At 5:29 a.m. on July 16, 1945, in New Mexico, a shocking slice of history was made.
The calm of dawn was shattered when the United States Army detonated a plutonium-explosive device known as the Instrument – the world’s first test of a nuclear bomb, known as the Trinity Test. This moment will change the war forever.
The energy release, equivalent to 21 kilotons of TNT, vaporized the 30-meter (98-foot) test tower and the miles of copper wire connecting it to the recording devices. The resulting fireball fused the tower, copper with asphalt, and desert sand below into green glass – a new mineral called trinitite.
Decades later, scientists discovered a secret hidden in a piece of that trinitite – a rare form of the substance known as a quasicrystal, once thought to be impossible.
“Semi-crystalline crystals form in extreme environments rarely found on Earth,” Geophysicist Terry Wallace of Los Alamos National Laboratory explained last year.
“It requires a traumatic event with severe shock, temperature and pressure. We don’t usually see that, except in something as dramatic as a nuclear explosion.”
Most crystals, from the humble table salt to the toughest diamond, obey the same rule: their atoms are arranged in a lattice structure that repeats in three-dimensional space. Semi-crystalline crystals break this rule – the pattern in which their atoms are arranged does not repeat.
When the concept first appeared in the scientific world in 1984, this was thought to be the case impossible: The crystals were either ordered or disordered, with no intermediate between them. Then they were found in reality, created in laboratory conditions and in the wild – inside deep meteorites, formed by thermodynamic shock from events such as the hypervelocity impact.
Knowing that extreme conditions are required to produce quasicrystals, a team of scientists led by geologist Luca Bindi of the University of Florence in Italy decided to take a closer look at trinitite.
But not the green stuff. Although it’s uncommon, we’ve seen enough quasicrystals to know that they tend to fuse with minerals, so the team went looking for a very rare form of the mineral — red trinitite, given its color through the vaporized copper wires embedded in it.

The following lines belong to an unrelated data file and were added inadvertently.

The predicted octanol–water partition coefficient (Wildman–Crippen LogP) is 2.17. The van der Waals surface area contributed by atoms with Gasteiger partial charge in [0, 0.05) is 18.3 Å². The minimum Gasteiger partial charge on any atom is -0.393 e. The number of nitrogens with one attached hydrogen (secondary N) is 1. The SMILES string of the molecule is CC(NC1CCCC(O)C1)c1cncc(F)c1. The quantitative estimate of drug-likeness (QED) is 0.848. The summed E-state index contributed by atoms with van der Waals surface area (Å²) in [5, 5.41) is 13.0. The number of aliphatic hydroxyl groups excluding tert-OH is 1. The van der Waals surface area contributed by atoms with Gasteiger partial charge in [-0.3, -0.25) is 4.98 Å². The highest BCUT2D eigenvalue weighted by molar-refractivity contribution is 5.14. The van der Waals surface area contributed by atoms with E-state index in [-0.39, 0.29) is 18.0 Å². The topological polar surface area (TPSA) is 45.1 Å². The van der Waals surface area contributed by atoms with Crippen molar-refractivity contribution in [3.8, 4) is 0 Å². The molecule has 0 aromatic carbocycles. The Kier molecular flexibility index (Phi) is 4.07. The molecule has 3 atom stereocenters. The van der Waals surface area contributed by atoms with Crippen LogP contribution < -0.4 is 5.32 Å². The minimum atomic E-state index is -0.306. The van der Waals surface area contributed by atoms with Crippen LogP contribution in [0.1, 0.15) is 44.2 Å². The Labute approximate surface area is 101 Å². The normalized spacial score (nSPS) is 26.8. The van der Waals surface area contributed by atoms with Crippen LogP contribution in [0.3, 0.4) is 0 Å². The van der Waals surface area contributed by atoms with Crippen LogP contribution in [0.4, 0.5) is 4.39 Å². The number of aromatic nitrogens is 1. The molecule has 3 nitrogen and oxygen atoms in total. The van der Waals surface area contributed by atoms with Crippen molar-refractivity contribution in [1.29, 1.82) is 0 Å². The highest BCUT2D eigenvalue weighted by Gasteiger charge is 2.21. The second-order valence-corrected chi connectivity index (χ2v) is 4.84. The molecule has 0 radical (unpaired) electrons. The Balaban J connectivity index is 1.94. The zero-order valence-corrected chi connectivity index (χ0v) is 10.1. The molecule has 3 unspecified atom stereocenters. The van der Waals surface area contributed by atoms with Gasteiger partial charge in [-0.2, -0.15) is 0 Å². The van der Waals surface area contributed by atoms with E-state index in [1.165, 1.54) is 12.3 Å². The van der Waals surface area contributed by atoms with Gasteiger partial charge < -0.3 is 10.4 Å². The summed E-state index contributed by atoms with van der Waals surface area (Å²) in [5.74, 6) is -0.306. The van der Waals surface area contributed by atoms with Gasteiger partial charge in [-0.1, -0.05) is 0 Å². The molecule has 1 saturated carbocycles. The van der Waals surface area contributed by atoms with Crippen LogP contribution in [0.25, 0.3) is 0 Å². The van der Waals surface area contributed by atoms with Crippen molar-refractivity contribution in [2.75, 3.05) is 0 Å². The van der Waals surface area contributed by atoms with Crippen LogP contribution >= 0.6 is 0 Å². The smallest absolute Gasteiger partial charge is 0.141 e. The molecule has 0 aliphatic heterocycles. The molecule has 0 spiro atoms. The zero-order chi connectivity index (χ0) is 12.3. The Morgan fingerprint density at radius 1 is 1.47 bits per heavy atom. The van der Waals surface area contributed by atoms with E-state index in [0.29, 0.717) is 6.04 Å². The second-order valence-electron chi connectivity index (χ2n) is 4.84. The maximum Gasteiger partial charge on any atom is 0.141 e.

Using techniques such as scanning electron microscopy and X-ray diffraction, they analyzed six small samples of red tripotassium. Finally, they had a hit in one of the samples—a tiny 20-sided grain of silicon, copper, calcium, and iron, with a pentagonal spin symmetry impossible in conventional crystals—an “unintended consequence” of stirring wars.
“This quasicrystal is remarkable in its complexity—but no one can yet tell us why it was formed in this way,” Wallace explained In 2021 when the team’s research was published.
“But one day a scientist or engineer will find out and the scales will be lifted from our eyes and we will have a thermodynamic explanation to create it. Then, I hope, we can use this knowledge to better understand nuclear explosions and eventually lead to a more complete picture of what a nuclear experiment represents.”
This finding represents the oldest anthropogenic semi-crystalline crystals, and it indicates that there may be other natural pathways for semi-crystalline formation. For example, molten sand fulgures made of lightning and material from meteorite impact sites could be a source of quasicrystals in the wild.
The research could also help us better understand illicit nuclear testing, the researchers said, with the ultimate goal of curbing the spread of nuclear weapons. Studying metals forged at other nuclear test sites could reveal more quasicrystals, whose thermodynamic properties could be a tool for nuclear forensics.
“Understanding other nations’ nuclear weapons requires that we have a clear understanding of their nuclear test programs,” Wallace said.
“We typically analyze debris and radioactive gases to understand how weapons are made or the materials they contain, but these fingerprints decay. A quasicrystal that formed at the site of a nuclear explosion can tell us new kinds of information — an illusion ‘I will stay forever.’
The search was published in PNAS.
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